Sunday, September 5, 2010

Quote for the day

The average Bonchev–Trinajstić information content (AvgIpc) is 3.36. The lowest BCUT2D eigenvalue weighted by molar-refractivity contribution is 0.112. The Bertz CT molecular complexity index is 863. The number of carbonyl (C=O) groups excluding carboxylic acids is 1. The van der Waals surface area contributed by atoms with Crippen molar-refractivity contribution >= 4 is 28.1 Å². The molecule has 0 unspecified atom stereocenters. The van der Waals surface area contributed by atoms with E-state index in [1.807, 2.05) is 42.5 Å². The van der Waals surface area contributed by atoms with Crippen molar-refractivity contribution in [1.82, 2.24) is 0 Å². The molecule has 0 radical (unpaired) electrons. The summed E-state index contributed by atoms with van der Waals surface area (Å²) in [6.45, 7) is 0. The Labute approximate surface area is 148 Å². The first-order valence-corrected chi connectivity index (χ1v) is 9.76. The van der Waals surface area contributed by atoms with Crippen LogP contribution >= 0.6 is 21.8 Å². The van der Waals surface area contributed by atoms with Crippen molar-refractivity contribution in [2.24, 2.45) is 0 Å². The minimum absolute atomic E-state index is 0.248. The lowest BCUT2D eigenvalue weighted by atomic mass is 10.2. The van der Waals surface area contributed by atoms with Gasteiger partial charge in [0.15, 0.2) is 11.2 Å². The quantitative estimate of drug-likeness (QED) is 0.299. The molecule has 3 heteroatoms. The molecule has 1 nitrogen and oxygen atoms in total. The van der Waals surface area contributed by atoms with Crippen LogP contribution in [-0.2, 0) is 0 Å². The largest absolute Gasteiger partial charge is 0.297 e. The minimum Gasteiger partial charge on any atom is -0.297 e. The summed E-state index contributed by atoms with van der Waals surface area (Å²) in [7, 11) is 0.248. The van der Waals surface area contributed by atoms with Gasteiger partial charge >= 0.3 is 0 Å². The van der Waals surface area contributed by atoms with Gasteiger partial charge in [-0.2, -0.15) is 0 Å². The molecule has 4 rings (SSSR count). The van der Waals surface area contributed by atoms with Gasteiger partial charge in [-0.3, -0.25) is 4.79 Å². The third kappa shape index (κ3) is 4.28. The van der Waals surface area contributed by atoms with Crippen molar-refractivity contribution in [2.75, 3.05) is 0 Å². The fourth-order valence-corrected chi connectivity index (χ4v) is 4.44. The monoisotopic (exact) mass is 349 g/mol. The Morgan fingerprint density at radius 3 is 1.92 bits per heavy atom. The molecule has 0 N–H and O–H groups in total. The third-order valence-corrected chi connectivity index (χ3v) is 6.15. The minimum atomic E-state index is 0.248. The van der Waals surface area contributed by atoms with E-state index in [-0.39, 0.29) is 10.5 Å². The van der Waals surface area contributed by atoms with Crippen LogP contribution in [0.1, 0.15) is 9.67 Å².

Fear does not actually speed up our rate of perception or mental processing. Instead, it allows us to remember what we do experience in greater detail. Since our perception of time is based on the number of things we remember, fearful experiences thus seem to unfold more slowly... The test subjects who fell from the SCAD tower certainly believed, as they accelerated toward freefall, that they knew what the experience was like at that very moment. They thought that time seemed to be moving slowly. Yet Eagleman's findings suggest that that sensation could only have been superimposed after the fact. The implication is that we don't really have a direct experience of what we're feeling 'right now,' but only a memory -- an unreliable memory -- of what we thought it felt like some second or milliseconds ago. The vivid present tense we all think we inhabit might itself be a retroactive illusion.